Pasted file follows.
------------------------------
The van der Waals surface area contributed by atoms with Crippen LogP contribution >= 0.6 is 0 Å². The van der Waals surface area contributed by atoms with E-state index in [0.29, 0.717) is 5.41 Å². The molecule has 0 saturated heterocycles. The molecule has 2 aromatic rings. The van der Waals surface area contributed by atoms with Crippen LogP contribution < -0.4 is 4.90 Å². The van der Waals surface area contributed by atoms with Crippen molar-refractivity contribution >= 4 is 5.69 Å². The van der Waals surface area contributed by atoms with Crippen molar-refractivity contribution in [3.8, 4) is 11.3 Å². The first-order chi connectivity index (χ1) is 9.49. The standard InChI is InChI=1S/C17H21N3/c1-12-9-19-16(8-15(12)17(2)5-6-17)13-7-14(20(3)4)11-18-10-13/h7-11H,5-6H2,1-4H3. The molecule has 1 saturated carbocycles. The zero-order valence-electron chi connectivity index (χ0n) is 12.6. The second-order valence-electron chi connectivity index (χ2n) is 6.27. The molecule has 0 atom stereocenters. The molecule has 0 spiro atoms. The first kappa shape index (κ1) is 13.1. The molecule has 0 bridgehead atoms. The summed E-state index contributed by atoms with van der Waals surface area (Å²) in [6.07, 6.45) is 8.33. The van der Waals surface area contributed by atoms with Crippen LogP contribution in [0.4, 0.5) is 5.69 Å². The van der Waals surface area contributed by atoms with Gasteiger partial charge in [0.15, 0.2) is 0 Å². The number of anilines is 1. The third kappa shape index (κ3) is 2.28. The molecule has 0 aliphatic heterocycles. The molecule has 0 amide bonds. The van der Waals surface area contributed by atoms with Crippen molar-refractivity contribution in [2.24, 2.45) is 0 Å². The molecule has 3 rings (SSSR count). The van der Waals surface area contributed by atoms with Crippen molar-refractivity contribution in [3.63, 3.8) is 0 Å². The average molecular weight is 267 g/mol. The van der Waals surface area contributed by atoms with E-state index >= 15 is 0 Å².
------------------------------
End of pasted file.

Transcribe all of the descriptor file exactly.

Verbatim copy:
The van der Waals surface area contributed by atoms with Crippen LogP contribution >= 0.6 is 0 Å². The van der Waals surface area contributed by atoms with E-state index in [0.29, 0.717) is 5.41 Å². The molecule has 0 saturated heterocycles. The molecule has 2 aromatic rings. The van der Waals surface area contributed by atoms with Crippen LogP contribution < -0.4 is 4.90 Å². The van der Waals surface area contributed by atoms with Crippen molar-refractivity contribution >= 4 is 5.69 Å². The van der Waals surface area contributed by atoms with Crippen molar-refractivity contribution in [3.8, 4) is 11.3 Å². The first-order chi connectivity index (χ1) is 9.49. The standard InChI is InChI=1S/C17H21N3/c1-12-9-19-16(8-15(12)17(2)5-6-17)13-7-14(20(3)4)11-18-10-13/h7-11H,5-6H2,1-4H3. The molecule has 1 saturated carbocycles. The zero-order valence-electron chi connectivity index (χ0n) is 12.6. The second-order valence-electron chi connectivity index (χ2n) is 6.27. The molecule has 0 atom stereocenters. The molecule has 0 spiro atoms. The first kappa shape index (κ1) is 13.1. The molecule has 0 bridgehead atoms. The summed E-state index contributed by atoms with van der Waals surface area (Å²) in [6.07, 6.45) is 8.33. The van der Waals surface area contributed by atoms with Crippen LogP contribution in [0.4, 0.5) is 5.69 Å². The van der Waals surface area contributed by atoms with Gasteiger partial charge in [0.15, 0.2) is 0 Å². The number of anilines is 1. The third kappa shape index (κ3) is 2.28. The molecule has 0 aliphatic heterocycles. The molecule has 0 amide bonds. The van der Waals surface area contributed by atoms with Crippen molar-refractivity contribution in [2.24, 2.45) is 0 Å². The molecule has 3 rings (SSSR count). The van der Waals surface area contributed by atoms with Crippen molar-refractivity contribution in [3.63, 3.8) is 0 Å². The average molecular weight is 267 g/mol. The van der Waals surface area contributed by atoms with E-state index >= 15 is 0 Å².